Thanks for the feedback! Also, for those at EclipseCon have fun with your sessions!

Tuesday, March 10, 2009

Improve your debugging speed with EVars Eclipse plugin

Update: Added alternate link to screen-cast. Workaround to start plug-in

I have been debugging a lot lately which included open source libraries, closed source web-service engine and parts of closed source application server (WebLogic). During this painful debug-fest I felt a strong need for several features missing in Eclipse (NetBeans as well, for that matter) . Debugging closed applications is a pain beyond imagination, even with IDE integrated decompilers, it takes incredible amount of patience and time to debug.

To improve productivity (or prevent burnout), I jotted down a plugin to export/import live variables, filter variables view with a xpath like expressions etc. The plugin, called 'evars', features a small expression interpreter (similar to xpath) which can do a wonderful job of filtering variables on current stackframe. It also allows you to export variables to a file and reload them at a later point.

For the first time, I have attempted to create a screencast to explain its usefulness. You may watch it over here [10mb non-streaming, 1275x860], alternate link (open with your browser).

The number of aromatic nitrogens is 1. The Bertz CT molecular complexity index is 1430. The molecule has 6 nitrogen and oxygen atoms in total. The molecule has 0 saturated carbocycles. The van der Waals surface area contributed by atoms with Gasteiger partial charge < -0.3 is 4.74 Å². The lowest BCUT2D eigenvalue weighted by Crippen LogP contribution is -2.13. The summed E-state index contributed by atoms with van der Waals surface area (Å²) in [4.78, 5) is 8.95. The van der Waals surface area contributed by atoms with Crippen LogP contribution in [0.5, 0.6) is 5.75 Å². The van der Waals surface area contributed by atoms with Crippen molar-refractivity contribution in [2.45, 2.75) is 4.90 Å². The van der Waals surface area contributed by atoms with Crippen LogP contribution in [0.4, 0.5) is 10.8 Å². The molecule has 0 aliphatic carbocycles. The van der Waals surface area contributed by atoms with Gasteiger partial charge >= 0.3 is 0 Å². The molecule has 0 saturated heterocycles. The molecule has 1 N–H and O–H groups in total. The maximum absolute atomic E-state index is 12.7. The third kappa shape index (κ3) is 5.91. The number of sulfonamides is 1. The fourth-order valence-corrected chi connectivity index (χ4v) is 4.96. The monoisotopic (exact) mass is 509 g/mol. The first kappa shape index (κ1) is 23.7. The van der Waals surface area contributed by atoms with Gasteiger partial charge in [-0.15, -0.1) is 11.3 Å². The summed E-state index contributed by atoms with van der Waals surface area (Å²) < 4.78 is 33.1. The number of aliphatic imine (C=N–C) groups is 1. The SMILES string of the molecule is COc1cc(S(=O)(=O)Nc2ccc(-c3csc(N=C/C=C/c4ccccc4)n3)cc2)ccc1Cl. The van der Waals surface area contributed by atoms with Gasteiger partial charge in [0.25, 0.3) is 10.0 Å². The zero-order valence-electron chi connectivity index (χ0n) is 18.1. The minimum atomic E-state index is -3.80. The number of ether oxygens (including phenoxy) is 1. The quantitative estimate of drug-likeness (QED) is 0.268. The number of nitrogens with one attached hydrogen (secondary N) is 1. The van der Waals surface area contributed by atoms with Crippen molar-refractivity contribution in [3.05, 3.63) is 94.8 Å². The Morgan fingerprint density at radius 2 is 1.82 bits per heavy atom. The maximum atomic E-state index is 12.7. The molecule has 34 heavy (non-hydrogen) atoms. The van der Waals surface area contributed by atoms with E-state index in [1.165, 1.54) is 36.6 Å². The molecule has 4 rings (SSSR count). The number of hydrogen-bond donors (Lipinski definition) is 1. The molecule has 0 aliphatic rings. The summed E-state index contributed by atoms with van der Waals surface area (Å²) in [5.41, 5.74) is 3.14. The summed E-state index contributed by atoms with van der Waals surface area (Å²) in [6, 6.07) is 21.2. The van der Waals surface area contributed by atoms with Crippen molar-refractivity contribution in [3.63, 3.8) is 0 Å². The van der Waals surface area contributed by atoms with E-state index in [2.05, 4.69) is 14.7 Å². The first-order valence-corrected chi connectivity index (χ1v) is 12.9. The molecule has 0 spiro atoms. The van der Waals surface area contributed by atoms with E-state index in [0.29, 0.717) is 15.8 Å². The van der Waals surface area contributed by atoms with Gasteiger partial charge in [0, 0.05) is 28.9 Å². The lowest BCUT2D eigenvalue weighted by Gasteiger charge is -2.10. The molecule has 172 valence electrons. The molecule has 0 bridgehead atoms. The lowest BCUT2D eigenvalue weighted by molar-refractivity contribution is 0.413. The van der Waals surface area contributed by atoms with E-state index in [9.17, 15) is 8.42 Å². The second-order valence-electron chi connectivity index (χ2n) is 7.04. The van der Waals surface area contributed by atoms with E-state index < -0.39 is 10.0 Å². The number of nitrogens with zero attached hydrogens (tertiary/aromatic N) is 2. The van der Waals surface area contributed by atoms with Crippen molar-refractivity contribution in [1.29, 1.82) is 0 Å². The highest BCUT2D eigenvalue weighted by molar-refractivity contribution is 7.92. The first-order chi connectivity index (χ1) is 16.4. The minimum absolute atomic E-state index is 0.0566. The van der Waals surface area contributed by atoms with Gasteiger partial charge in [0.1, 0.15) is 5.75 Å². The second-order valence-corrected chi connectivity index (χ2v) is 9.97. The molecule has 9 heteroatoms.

I have also created a beta release to see if it finds any interest which you can download it from here [JAR ~800kb, Jdk6] (Click here for Java 5 version) and drop it in dropins folder [Eclipse 3.4+]

If you find it interesting, please leave feedback here.

Monday, March 09, 2009

Two types of Architects

I am amused by these creatures called 'Architects' in software development. In recent phenomena, They are available under numerous headings such as 'Software architect', 'Solution architect', 'Front end architect', 'Enterprise architect' and so on. To me, in what they really do, there are only two broad types of architects. My brain timed out while guessing fancy names for them so their description is in order with uninteresting machine generated type names, it is up to you to decide what to call them.

The Type1 Architect: